- Consent: The Bill provides that the Data Fiduciary can process the data only in accordance with the rules and the guidelines provided in the Bill for a lawful purpose (Section 5). Further, it is mandatory for the data fiduciary to obtain the consent of the data principal before processing the personal data of the data principle (Section 6). Further, the data principle shall give consent to such processing of personal data after obtaining such request for consent from a data fiduciary. The consent sought must not infringe upon any provision of the Bill and such consent request must contain the details of the data protection officer (Section 7 (3)).
- Deemed consent: As per section 8 of the Bill, it shall be deemed that consent was given by the data principle in certain circumstances such as where the personal data is provided voluntarily, compliance with any judgment, responding to a medical emergency, in the public interest, etc (Section 8).
- Withdrawal of the consent: The Data principal shall have the right to withdraw the consent given by her for the purpose of processing the personal data at any time through a consent manager (Section 7(6)).
- Responsibility of the data fiduciary: The data fiduciary is responsible for ensuring that the data given is correct and accurate, protecting the personal data in their possession, and the data fiduciary shall be responsible for the contravention of any of the provisions of the Bill. In case of a data breach, it's the responsibility of the data fiduciary to inform the Board and the data principal (Section 9).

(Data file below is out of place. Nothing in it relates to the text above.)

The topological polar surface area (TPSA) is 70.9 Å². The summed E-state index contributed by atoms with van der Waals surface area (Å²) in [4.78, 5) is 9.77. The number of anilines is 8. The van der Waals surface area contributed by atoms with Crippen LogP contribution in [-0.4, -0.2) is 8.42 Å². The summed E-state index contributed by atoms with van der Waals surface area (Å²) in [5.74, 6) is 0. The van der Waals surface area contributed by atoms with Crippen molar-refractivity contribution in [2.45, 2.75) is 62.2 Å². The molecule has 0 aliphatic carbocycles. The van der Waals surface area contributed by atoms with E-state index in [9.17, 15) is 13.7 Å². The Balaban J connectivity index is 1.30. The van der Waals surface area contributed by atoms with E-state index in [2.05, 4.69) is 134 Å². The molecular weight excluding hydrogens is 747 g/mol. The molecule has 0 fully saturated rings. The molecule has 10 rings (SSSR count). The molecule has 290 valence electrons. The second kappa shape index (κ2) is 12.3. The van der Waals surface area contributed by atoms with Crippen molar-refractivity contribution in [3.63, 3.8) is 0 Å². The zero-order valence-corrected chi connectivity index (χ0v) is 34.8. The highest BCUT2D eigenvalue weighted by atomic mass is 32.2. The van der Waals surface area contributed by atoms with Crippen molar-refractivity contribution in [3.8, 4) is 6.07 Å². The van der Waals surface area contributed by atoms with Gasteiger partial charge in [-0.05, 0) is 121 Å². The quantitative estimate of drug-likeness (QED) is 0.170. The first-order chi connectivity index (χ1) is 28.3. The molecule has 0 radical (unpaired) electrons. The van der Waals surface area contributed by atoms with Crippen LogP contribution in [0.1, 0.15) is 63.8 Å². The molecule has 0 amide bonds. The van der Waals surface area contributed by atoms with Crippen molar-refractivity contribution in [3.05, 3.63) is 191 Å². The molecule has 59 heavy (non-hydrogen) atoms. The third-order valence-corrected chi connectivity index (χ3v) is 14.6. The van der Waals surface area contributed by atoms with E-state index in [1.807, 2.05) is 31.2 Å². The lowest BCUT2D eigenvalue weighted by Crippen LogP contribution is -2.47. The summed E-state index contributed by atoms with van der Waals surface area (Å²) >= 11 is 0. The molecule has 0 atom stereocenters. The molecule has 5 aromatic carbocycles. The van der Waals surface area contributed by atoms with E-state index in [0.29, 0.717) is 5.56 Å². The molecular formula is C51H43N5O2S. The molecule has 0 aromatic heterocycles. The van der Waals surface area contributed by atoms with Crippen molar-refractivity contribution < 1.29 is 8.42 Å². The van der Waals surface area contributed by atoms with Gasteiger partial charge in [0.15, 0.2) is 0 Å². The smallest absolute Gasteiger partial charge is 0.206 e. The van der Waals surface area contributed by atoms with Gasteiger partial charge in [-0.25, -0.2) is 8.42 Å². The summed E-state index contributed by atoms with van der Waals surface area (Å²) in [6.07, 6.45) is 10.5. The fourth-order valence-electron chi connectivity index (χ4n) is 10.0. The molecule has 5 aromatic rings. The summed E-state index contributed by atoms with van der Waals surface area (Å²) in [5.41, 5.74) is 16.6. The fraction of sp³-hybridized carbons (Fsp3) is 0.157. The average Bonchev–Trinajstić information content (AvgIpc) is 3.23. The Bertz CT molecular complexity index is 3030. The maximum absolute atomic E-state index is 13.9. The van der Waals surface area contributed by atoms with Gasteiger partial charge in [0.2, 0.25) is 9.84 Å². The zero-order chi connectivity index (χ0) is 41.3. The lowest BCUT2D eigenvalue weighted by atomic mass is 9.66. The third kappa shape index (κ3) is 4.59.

Obligations of data fiduciary in relation to the personal data of children:
Section 10 of the Bill states that the data fiduciary shall obtain verifiable
consent of the parents or the guardian before processing such data. Further, the
fiduciary shall not undertake, tracking or behavioral monitoring of children or
process any personal data which may cause harm to the children.
Obligations of Significant Data Fiduciary(SDF): Section 11 of the Bill states
that a significant data fiduciary, as notified by the Central Government shall
(a) appoint a Digital Protection Officer, who shall be responsible to the Board
of Directors, (b) an Independent Data Auditor, who shall evaluate the compliance
of SDF with the Act and, (c) undertake such other measures including Data
Protection Impact Assessment and periodic audit in relation to the objectives of
Rights of a Data Principle:
A Data Principle has the:
Duties of a Data Principle:
- Right to information about personal data. (Section 12)
- Right to correction and erasure of personal data (Section 13)
- Right to grievance redressal and, (Section 14)
- Right to nominate (Section 15).
A Data Principle has the duty to:
- Comply with the provisions of the Bill.